Retail

Here's how Abercrombie & Fitch ditched its past to try to bring back customers

VIDEO19:2419:24
How Abercrombie & Fitch lost teens

Crafting a brand is hard work. But harder still is reimaging it.

Sister brands Abercrombie & Fitch and Hollister were the go-to shops for teens in early 2000s. But as Abercrombie cultivated its rebellious image with half-naked models, controversies piled up, and its popularity fell.

By late 2013, activist investors arrived on the scene and pushed for the ouster of CEO Mike Jeffries. He had been hailed for orchestrating its success, but now as sales declined, some blamed him for being out of touch with shifts in consumer tastes. By December 2014, Jeffries retired.

After his departure, Abercrombie began to transform its image and ethos. Instead of excluding those who didn't fit Abercrombie's style, the company adopted a more inclusive attitude.

"We are a very different company than we used to be," Fran Horowitz, who was named CEO in 2017, said in an interview. "We are a much more inclusive company, we are closer to the customer, we're responding to the customer wants and not what we want them to want."

In April 2018, Horowitz laid out a four-prong vision: redesigned stores that are open; a more responsive supply chain; a seamless shopping experience online and off; and more targeted marketing spending, including an improved loyalty program. If you haven't been paying attention, the company might be unrecognizable.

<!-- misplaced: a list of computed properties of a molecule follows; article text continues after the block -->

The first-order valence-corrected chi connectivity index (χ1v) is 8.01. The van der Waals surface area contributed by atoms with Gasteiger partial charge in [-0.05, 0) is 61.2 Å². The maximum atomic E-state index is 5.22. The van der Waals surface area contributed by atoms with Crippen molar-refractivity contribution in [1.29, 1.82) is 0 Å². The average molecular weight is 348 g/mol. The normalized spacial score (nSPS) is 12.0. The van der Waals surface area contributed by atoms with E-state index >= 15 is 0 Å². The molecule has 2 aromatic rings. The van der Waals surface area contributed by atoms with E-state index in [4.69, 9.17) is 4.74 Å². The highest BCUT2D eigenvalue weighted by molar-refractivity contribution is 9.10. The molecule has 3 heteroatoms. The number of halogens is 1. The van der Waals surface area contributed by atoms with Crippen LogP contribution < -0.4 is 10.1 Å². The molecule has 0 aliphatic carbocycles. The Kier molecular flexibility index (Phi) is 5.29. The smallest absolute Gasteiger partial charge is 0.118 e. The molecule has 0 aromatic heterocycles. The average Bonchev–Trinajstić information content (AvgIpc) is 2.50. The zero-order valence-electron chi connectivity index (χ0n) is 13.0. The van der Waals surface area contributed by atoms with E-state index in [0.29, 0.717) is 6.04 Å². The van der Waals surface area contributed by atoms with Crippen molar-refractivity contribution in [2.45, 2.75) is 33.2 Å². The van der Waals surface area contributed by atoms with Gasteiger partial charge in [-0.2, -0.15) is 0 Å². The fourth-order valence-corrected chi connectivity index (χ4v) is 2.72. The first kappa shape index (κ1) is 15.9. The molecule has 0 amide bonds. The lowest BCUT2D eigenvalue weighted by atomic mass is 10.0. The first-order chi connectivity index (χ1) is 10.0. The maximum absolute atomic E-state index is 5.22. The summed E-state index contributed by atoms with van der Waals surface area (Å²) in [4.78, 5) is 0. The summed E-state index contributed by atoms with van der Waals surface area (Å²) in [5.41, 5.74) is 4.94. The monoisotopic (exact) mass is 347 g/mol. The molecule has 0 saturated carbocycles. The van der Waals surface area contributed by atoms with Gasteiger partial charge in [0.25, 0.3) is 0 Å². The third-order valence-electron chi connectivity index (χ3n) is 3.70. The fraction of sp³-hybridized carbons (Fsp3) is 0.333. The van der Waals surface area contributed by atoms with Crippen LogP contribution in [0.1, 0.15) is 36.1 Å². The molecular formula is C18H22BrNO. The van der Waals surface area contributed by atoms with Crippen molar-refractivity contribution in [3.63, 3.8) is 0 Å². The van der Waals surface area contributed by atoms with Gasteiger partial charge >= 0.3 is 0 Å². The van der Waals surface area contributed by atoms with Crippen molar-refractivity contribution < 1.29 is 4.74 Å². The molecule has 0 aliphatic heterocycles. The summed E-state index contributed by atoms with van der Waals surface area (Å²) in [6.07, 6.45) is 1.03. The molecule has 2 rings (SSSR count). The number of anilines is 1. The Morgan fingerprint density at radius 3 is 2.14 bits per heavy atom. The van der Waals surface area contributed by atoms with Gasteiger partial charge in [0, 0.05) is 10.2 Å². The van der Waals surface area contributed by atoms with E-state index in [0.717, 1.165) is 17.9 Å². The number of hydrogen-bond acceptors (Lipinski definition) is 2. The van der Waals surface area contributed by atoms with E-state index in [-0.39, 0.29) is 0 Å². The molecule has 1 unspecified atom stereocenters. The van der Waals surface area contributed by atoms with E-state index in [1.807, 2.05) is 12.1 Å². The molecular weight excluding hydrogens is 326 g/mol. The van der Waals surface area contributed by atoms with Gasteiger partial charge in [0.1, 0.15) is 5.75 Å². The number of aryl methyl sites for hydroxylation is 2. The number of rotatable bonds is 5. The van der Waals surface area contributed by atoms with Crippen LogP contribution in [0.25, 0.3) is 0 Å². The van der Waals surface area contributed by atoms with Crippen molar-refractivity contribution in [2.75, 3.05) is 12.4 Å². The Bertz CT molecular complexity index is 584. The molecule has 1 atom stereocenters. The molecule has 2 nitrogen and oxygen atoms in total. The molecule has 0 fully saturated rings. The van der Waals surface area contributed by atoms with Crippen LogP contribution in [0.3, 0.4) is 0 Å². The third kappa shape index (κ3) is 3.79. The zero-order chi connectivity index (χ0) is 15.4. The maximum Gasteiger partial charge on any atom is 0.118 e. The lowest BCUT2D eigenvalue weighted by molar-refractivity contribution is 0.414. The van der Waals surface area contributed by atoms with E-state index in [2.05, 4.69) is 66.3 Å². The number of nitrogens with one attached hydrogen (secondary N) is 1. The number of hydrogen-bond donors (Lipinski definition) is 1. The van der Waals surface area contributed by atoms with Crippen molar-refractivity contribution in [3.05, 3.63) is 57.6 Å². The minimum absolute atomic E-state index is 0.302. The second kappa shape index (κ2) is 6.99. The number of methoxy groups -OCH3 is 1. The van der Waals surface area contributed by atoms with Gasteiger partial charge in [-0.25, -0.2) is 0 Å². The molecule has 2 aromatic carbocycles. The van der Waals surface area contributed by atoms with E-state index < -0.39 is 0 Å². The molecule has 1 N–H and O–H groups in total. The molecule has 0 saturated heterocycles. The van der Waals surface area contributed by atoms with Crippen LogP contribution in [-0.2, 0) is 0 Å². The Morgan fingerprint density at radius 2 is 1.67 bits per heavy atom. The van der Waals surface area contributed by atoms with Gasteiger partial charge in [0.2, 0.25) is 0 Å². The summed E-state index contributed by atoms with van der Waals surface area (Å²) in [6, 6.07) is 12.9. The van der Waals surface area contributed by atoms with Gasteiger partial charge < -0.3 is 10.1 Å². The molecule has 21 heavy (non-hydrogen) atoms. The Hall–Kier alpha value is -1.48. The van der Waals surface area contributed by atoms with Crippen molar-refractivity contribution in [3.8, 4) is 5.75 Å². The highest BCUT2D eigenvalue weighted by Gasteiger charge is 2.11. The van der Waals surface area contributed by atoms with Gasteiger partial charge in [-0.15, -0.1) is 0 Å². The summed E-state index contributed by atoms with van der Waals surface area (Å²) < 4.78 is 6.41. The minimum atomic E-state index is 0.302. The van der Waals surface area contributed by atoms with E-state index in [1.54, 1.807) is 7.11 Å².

Already half of all Hollister stores and 10% of Abercrombie's stores have been remodeled. Its supply chain is better able to respond to shifts in shopper tastes and its loyalty program now has 30 million members, up from 14 million in the year prior. The company began allowing Abercrombie and Hollister customers to pay with Venmo in August 2018, and the brands recently started offering checkout on Instagram — all in the name of making it easier for customers to shop its stores.

There are signs that consumers are responding well. In Piper Jaffray's biannual survey of teenage shoppers, the popularity of its key Hollister brand has been steadily rising. It ranked fourth among all clothing brands in the most recent poll, released earlier this month.

But in the fiscal first quarter of 2019, Hollister reported same-store sales growth of 2%. That missed analyst expectations of a 3.3% growth, sparking a sell-off of A&F shares and led investors to worry that momentum at the company's crown jewel was slowing. In the second quarter, same-store sales growth at both its Abercrombie and Hollister brands was flat.

The holiday season may prove to be a pivotal point. If sales at Hollister continue to slow, investors might double down on the belief that the brand is losing steam. If sales accelerate, however, that may indicate Horowitz's initiatives are winning over a new generation of shoppers.

As of this month, Abercrombie's stock has grown 26% since Horowitz took over in February 2017. But it had fallen around 28% this year as of early October.